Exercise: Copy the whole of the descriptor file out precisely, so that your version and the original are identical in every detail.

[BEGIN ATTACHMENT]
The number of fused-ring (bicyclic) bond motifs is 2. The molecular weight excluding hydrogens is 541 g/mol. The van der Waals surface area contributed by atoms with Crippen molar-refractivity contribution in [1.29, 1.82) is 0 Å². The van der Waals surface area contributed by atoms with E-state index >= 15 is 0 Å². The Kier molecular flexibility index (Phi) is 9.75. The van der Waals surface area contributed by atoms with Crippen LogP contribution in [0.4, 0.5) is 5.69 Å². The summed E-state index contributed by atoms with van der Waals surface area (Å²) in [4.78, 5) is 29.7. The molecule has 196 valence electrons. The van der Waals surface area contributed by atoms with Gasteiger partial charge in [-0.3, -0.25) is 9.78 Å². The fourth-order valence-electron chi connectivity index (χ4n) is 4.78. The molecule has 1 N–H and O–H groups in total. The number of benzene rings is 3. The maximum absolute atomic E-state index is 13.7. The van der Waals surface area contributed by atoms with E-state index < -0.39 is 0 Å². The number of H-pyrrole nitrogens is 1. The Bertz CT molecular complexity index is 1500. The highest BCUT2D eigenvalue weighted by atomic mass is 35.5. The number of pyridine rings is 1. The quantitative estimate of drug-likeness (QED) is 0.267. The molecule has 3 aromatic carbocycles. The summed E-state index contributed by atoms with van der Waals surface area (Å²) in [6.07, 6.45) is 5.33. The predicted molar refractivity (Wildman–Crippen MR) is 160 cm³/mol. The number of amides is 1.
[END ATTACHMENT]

The number of fused-ring (bicyclic) bond motifs is 2. The molecular weight excluding hydrogens is 541 g/mol. The van der Waals surface area contributed by atoms with Crippen molar-refractivity contribution in [1.29, 1.82) is 0 Å². The van der Waals surface area contributed by atoms with E-state index >= 15 is 0 Å². The Kier molecular flexibility index (Phi) is 9.75. The van der Waals surface area contributed by atoms with Crippen LogP contribution in [0.4, 0.5) is 5.69 Å². The summed E-state index contributed by atoms with van der Waals surface area (Å²) in [4.78, 5) is 29.7. The molecule has 196 valence electrons. The van der Waals surface area contributed by atoms with Gasteiger partial charge in [-0.3, -0.25) is 9.78 Å². The fourth-order valence-electron chi connectivity index (χ4n) is 4.78. The molecule has 1 N–H and O–H groups in total. The number of benzene rings is 3. The maximum absolute atomic E-state index is 13.7. The van der Waals surface area contributed by atoms with E-state index < -0.39 is 0 Å². The number of H-pyrrole nitrogens is 1. The Bertz CT molecular complexity index is 1500. The highest BCUT2D eigenvalue weighted by atomic mass is 35.5. The number of pyridine rings is 1. The quantitative estimate of drug-likeness (QED) is 0.267. The molecule has 3 aromatic carbocycles. The summed E-state index contributed by atoms with van der Waals surface area (Å²) in [6.07, 6.45) is 5.33. The predicted molar refractivity (Wildman–Crippen MR) is 160 cm³/mol. The number of amides is 1.